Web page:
• Anyone interested in learning about hunting or who would like to know more about public hunting opportunities is encouraged to attend a free informational program on Monday, July 15. The program will begin at 6:30 p.m. at the Sandusky County Sportsmen's Club located at 3950 Ohio 600, Gibsonburg. The program is free of charge and will cover hunting the most popular game species such as squirrel, waterfowl and deer. Experienced Division of Wildlife staff will share information on these topics and how to apply for controlled hunt opportunities. Questions regarding the program can be directed to 419-424-500.
• The Muskingum Watershed Conservation District is spending serious money to upgrade its various lake facilities. Among them are renovations at the main camp area at Charles Mill Lake. Once completed, 66 sites will have full hook-ups and 50 amp power service, plus a a new shower building with laundry facilities. Pleasant Hill Lake has construction underway on campsite areas A and B, and once completed will offer 46 campsites with full hook-ups, and a new playground.
• Anglers interested in learning the art of fly fishing and practicing their skills on a half-mile section of Cold Creek at the Castalia State Fish Hatchery in Erie County are encouraged to participate in the beginning fly-fishing clinics, which will take place Fridays from Aug. 30 through Sept. 20. In addition to fly-fishing instruction by Division of Wildlife staff and volunteers, attendees will be able to test their newly acquired skills by fishing for the abundant rainbow trout found in Cold Creek. Anglers may also encounter an occasional brown trout and brook trout. There are 80 slots available for the popular program. The sessions will be from 9 a.m. to noon or 1 to 4 p.m. Aug. 30, Sept. 6, Sept. 13 and Sept. 20 at the hatchery, which is located off Ohio 269, near Castalia. The classes will be open for registration Monday. Participants can register at https://apps.ohiodnr.gov/wildlife/educationregistration/. Each person who registers may bring one guest to participate in the clinic. Anglers are encouraged to bring someone new to fishing, or someone who used to fish but has since lapsed. There are limited spots for each date and session, so act quickly to get your desired date and time slot. Anglers may only participate once in the beginning fly fishing classes as either a permit holder or guest. All anglers age 16 and older are required to have a valid Ohio fishing license. Funds generated from the sale of fishing licenses go toward conserving and restoring habitat, enforcement of fishing regulations, hatchery operations, fish stocking in public fishing areas, enhancement of research, and educational outreach. For more information on Ohio's fishery resources, visit wildohio.gov.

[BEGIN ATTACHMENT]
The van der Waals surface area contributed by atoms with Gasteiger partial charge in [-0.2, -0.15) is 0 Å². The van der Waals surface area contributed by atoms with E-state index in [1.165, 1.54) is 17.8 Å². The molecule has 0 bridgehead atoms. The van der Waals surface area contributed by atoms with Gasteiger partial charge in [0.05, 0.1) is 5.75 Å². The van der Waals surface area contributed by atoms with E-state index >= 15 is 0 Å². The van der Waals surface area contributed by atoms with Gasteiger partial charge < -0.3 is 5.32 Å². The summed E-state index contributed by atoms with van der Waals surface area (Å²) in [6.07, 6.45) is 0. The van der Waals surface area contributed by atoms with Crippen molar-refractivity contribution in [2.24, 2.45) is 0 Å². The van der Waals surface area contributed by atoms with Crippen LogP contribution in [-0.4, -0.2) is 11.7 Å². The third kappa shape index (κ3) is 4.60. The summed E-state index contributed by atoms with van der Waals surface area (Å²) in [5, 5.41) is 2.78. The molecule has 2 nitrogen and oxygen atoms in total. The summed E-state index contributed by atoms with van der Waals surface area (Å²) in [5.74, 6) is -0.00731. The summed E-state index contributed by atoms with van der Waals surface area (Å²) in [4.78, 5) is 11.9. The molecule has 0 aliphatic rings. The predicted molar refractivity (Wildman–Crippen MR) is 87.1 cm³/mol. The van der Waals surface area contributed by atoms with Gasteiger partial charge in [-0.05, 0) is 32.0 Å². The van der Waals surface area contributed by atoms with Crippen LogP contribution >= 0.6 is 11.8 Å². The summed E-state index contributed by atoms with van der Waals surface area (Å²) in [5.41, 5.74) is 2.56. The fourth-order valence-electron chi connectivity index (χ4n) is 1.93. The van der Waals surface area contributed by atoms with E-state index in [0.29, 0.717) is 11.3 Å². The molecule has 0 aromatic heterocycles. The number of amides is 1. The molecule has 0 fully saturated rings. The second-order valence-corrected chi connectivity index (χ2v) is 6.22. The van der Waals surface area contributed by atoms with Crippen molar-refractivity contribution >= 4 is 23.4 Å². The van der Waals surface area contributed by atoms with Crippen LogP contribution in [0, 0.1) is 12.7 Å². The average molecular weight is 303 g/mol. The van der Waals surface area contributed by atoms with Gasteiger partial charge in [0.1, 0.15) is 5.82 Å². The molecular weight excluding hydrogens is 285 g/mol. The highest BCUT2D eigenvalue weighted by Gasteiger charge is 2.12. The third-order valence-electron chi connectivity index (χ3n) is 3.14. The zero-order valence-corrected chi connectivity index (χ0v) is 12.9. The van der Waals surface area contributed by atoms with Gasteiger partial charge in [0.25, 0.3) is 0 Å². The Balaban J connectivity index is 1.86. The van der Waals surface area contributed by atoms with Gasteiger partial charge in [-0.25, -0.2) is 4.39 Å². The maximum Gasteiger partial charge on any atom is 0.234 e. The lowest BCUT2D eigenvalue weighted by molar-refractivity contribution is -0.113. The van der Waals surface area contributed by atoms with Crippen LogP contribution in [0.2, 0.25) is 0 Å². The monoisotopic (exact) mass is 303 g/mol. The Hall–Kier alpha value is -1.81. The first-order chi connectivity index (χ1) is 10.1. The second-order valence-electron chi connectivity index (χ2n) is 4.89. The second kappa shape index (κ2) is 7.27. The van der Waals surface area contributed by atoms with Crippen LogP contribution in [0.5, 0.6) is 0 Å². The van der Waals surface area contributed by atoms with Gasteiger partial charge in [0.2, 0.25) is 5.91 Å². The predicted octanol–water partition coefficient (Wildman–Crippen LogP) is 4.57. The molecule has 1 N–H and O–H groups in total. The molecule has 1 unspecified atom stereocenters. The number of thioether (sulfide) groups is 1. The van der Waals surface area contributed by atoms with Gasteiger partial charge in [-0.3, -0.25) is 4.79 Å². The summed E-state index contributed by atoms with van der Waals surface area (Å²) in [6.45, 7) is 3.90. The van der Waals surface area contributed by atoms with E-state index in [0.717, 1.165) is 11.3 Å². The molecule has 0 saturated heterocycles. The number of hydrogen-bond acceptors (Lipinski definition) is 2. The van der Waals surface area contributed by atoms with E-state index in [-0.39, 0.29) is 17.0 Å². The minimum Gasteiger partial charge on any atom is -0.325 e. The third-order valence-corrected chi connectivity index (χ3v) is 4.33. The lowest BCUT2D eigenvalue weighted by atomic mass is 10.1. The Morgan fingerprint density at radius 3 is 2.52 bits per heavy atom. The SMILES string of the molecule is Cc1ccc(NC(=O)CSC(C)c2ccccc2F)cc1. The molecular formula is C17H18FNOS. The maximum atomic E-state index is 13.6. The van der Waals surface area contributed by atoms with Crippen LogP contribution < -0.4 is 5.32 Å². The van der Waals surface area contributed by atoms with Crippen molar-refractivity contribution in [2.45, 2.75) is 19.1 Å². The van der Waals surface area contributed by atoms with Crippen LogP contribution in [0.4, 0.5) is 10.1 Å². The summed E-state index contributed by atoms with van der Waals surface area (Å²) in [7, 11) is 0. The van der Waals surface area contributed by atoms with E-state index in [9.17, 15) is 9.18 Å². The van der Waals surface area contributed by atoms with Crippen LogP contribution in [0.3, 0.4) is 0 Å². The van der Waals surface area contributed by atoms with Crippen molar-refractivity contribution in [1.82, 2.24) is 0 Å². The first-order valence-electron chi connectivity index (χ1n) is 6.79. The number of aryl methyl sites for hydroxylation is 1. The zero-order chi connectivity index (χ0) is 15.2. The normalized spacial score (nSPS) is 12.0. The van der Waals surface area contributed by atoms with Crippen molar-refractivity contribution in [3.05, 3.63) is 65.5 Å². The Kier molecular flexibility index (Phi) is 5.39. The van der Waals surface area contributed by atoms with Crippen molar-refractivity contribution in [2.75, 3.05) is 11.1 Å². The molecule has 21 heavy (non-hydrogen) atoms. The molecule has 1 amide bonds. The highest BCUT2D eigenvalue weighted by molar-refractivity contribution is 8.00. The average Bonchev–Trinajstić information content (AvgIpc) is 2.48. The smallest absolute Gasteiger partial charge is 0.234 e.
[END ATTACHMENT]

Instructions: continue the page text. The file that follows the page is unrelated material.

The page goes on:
• Anyone interested in learning about the importance of native pollinators and how to create pollinator habitat is encouraged to attend a free informational workshop from 9 a.m. to 2 p.m. Saturday, July 13 at the Sandusky River Coon Hunters’ clubhouse, 7575 South Township Road 131, Tiffin. It is free of charge, but preregistration is required by July 10, as space is limited. Interested individuals can register by contacting Christina Kuchle at 419-348-5073 or firstname.lastname@example.org. Local professionals will cover topics including pollinator life histories, benefits, and ecology. Current issues facing pollinators and how to attract them to your property will also be addressed. After lunch, participants will take a tour of the Kildow Prairie property to get a firsthand look at a native prairie. The workshop will be held partially outdoors, and participants are encouraged to dress for the weather, including sturdy walking shoes. Binoculars, sunscreen or a hat, and bug spray are also recommended. For more information on Ohio’s pollinators and other native wildlife, visit wildohio.gov.